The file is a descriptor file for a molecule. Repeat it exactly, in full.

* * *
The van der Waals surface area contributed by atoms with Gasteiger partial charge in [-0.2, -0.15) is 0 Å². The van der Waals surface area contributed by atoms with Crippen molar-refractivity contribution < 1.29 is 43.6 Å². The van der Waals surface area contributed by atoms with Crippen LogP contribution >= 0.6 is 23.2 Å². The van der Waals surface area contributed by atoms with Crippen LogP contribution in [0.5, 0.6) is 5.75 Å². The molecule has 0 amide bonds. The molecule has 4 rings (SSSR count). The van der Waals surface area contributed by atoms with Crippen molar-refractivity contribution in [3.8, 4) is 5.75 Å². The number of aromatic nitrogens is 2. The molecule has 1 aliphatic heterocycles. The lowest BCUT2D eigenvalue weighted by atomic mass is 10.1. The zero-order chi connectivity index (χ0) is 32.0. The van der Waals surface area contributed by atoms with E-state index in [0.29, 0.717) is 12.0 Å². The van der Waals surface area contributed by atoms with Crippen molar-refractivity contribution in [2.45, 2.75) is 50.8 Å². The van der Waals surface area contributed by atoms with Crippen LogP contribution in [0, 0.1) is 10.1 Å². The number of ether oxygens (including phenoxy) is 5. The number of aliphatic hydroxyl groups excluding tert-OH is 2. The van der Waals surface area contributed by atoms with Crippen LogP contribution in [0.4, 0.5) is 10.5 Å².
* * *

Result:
The van der Waals surface area contributed by atoms with Gasteiger partial charge in [-0.2, -0.15) is 0 Å². The van der Waals surface area contributed by atoms with Crippen molar-refractivity contribution < 1.29 is 43.6 Å². The van der Waals surface area contributed by atoms with Crippen LogP contribution >= 0.6 is 23.2 Å². The van der Waals surface area contributed by atoms with Crippen LogP contribution in [0.5, 0.6) is 5.75 Å². The molecule has 0 amide bonds. The molecule has 4 rings (SSSR count). The van der Waals surface area contributed by atoms with Crippen molar-refractivity contribution in [3.8, 4) is 5.75 Å². The number of aromatic nitrogens is 2. The molecule has 1 aliphatic heterocycles. The lowest BCUT2D eigenvalue weighted by atomic mass is 10.1. The zero-order chi connectivity index (χ0) is 32.0. The van der Waals surface area contributed by atoms with E-state index in [0.29, 0.717) is 12.0 Å². The van der Waals surface area contributed by atoms with Crippen molar-refractivity contribution in [2.45, 2.75) is 50.8 Å². The van der Waals surface area contributed by atoms with Crippen LogP contribution in [0, 0.1) is 10.1 Å². The number of ether oxygens (including phenoxy) is 5. The number of aliphatic hydroxyl groups excluding tert-OH is 2. The van der Waals surface area contributed by atoms with Crippen LogP contribution in [0.4, 0.5) is 10.5 Å².